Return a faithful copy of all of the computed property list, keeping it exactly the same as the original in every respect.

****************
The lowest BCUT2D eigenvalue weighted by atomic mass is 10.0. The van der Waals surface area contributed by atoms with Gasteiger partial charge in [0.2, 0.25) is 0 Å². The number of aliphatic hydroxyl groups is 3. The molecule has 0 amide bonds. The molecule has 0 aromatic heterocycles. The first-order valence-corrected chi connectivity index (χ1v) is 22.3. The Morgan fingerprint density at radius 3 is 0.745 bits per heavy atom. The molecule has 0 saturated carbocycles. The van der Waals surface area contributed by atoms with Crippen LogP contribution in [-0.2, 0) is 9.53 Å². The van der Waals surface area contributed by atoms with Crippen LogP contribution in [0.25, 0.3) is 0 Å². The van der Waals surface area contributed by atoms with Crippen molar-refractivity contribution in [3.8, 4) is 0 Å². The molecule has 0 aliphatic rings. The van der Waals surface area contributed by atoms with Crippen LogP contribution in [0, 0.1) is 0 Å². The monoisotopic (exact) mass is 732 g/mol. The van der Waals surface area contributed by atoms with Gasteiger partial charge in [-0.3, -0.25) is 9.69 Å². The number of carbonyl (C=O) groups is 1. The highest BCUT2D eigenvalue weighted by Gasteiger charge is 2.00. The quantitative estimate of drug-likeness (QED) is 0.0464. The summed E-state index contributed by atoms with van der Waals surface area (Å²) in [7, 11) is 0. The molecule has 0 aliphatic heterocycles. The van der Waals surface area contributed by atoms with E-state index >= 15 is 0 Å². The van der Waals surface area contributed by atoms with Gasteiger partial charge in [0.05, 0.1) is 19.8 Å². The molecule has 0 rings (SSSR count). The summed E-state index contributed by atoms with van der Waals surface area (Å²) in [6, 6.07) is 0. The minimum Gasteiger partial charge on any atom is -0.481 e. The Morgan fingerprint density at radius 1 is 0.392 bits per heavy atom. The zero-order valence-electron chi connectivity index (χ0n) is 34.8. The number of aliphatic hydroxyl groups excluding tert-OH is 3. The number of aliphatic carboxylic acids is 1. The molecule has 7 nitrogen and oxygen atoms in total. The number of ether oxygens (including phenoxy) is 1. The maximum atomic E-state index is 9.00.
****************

The lowest BCUT2D eigenvalue weighted by atomic mass is 10.0. The van der Waals surface area contributed by atoms with Gasteiger partial charge in [0.2, 0.25) is 0 Å². The number of aliphatic hydroxyl groups is 3. The molecule has 0 amide bonds. The molecule has 0 aromatic heterocycles. The first-order valence-corrected chi connectivity index (χ1v) is 22.3. The Morgan fingerprint density at radius 3 is 0.745 bits per heavy atom. The molecule has 0 saturated carbocycles. The van der Waals surface area contributed by atoms with Crippen LogP contribution in [-0.2, 0) is 9.53 Å². The van der Waals surface area contributed by atoms with Crippen LogP contribution in [0.25, 0.3) is 0 Å². The van der Waals surface area contributed by atoms with Crippen molar-refractivity contribution in [3.8, 4) is 0 Å². The molecule has 0 aliphatic rings. The van der Waals surface area contributed by atoms with Crippen LogP contribution in [0, 0.1) is 0 Å². The monoisotopic (exact) mass is 732 g/mol. The van der Waals surface area contributed by atoms with Gasteiger partial charge in [-0.3, -0.25) is 9.69 Å². The number of carbonyl (C=O) groups is 1. The highest BCUT2D eigenvalue weighted by Gasteiger charge is 2.00. The quantitative estimate of drug-likeness (QED) is 0.0464. The summed E-state index contributed by atoms with van der Waals surface area (Å²) in [7, 11) is 0. The molecule has 0 aliphatic heterocycles. The van der Waals surface area contributed by atoms with E-state index >= 15 is 0 Å². The van der Waals surface area contributed by atoms with Gasteiger partial charge in [0.05, 0.1) is 19.8 Å². The molecule has 0 rings (SSSR count). The summed E-state index contributed by atoms with van der Waals surface area (Å²) in [6, 6.07) is 0. The minimum Gasteiger partial charge on any atom is -0.481 e. The Morgan fingerprint density at radius 1 is 0.392 bits per heavy atom. The zero-order valence-electron chi connectivity index (χ0n) is 34.8. The number of aliphatic hydroxyl groups excluding tert-OH is 3. The number of aliphatic carboxylic acids is 1. The molecule has 7 nitrogen and oxygen atoms in total. The number of ether oxygens (including phenoxy) is 1. The maximum atomic E-state index is 9.00.